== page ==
The Washington Post

The Circuit: Comcast ditching data caps, Howard Schmidt stepping down, Facebook IPO

Comcast ditches data caps, moves to tiers: Comcast announced Thursday that it will move to tiered plans.

In a blog post on the subject, the company said that it has “decided to change our approach and replace our static 250 GB usage threshold with more flexible data usage management,” and that it will offer all households 300 GB per month and add additional tiers based on connection speeds. Those who use more data at each tier can buy additional blocks, the post said, at a price of $10 per 50 GB.

White House cybersecurity coordinator stepping down: White House cybersecurity coordinator Howard Schmidt is stepping down from his position to spend more time with his family, The Washington Post reported. He will be succeeded by Mitch Daniel, the chief of the White House budget office’s intelligence branch.

Schmidt oversaw the creation of the White House’s first cybersecurity proposal and also served as a White House adviser on cybersecurity matters for President George W. Bush. He will retire at the end of May.

Schumer, Casey target Facebook’s Saverin: On Thursday, Sens. Chuck Schumer (D-N.Y.) and Bob Casey (D-Pa.) proposed a bill that targets individuals who renounce their U.S. citizenship for tax purposes. The proposal comes shortly after it was revealed that Facebook co-founder, Eduardo Saverin, had become a citizen of Singapore ahead of the company’s initial public offering. Saverin owns around 4 percent of Facebook, a stake estimated to be worth $3 billion.

Under the proposal, “any expatriate with either a net worth of $2 million or an average income tax liability of at least $148,000 over the last five years will be presumed to have renounced their citizenship for tax avoidance purposes,” according to a release from Schumer’s office, and they would pay 30 percent capital gains tax — the same rate for U.S. residents. If an expatriate can prove he or she has a legitimate reason for renouncing U.S. citizenship, no penalties will apply.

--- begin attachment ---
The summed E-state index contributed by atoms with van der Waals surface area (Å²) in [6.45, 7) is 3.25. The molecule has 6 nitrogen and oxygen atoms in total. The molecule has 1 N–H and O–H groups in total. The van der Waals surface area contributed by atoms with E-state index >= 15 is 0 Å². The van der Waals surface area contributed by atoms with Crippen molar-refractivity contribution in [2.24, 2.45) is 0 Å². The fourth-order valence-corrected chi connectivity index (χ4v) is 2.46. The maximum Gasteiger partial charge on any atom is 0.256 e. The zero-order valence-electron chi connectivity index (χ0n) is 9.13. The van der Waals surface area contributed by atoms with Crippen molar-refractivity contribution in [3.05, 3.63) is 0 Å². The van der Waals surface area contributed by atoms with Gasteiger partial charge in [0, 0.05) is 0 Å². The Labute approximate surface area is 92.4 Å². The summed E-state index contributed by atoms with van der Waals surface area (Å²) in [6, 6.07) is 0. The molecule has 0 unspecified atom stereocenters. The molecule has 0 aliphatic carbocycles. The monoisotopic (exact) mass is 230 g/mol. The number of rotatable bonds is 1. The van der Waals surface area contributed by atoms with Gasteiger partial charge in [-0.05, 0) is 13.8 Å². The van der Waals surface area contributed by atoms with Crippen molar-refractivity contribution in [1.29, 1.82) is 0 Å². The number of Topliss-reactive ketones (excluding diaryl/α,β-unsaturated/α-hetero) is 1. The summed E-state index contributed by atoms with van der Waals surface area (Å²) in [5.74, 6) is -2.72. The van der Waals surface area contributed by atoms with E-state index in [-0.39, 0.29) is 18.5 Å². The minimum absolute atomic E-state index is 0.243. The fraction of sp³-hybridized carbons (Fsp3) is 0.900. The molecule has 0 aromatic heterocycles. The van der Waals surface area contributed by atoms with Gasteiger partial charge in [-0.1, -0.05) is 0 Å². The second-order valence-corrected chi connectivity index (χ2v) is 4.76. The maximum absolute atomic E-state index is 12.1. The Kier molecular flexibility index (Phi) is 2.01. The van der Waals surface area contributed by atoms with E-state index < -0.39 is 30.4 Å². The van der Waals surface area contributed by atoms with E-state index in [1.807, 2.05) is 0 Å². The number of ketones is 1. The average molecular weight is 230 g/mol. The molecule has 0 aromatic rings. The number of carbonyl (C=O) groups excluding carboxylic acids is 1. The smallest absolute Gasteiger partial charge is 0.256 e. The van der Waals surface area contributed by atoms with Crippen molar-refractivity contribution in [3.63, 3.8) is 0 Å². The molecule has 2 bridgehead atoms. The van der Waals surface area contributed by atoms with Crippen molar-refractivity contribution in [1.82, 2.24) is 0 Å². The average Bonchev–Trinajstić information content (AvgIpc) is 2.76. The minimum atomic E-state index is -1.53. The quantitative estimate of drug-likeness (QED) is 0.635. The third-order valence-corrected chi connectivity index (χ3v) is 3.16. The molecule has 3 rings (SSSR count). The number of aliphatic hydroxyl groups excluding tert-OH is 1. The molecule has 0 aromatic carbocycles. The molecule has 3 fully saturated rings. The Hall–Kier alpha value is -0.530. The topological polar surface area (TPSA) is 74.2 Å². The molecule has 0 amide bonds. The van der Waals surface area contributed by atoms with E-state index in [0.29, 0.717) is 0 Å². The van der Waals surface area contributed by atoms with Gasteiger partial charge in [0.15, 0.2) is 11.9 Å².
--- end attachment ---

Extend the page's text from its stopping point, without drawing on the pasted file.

Sen. Carl Levin (D-Mich.) has also highlighted the Facebook IPO as being illustrative of a tax loophole. Levin said that an estimated $16 billion the company will deduct in taxes by issuing stock options to its employees at the stock’s opening price is “outrageous.”

Verizon: no unlimited 3G plan grandfathered for 4G: Verizon Communications chief financial officer Fran Shammo said Wednesday that customers who have grandfathered 3G unlimited plans will not be able to take their all-you-can-eat plans to 4G networks.

According to a report from Fierce Wireless, Shammo made the comments at a J.P. Morgan Technology, Media and Telecom conference. He also said that the company plans to move unlimited customers to Verizon’s anticipated data-share plan, which will have multiple lines share the same bucket of data.

Mobile phone tracking: At a Thursday hearing of the House subcommittee on terrorism, the Hill reported, enforcement officials said that the Geolocation Privacy and Surveillance Act, a bill that would require a warrant to track individuals using mobile geolocation data, would limit the enforcement officials’ ability to do their jobs.

The bill, sponsored by Reps. Jason Chaffetz (R-Utah) and Bob Goodlatte (R-Va.), has the support of the American Civil Liberties Union. At the hearing, the report said, ACLU attorney Catherine Crump said the bill balances the rights of citizens and the needs of law enforcement officials.

Hayley Tsukayama covers consumer technology for The Washington Post.



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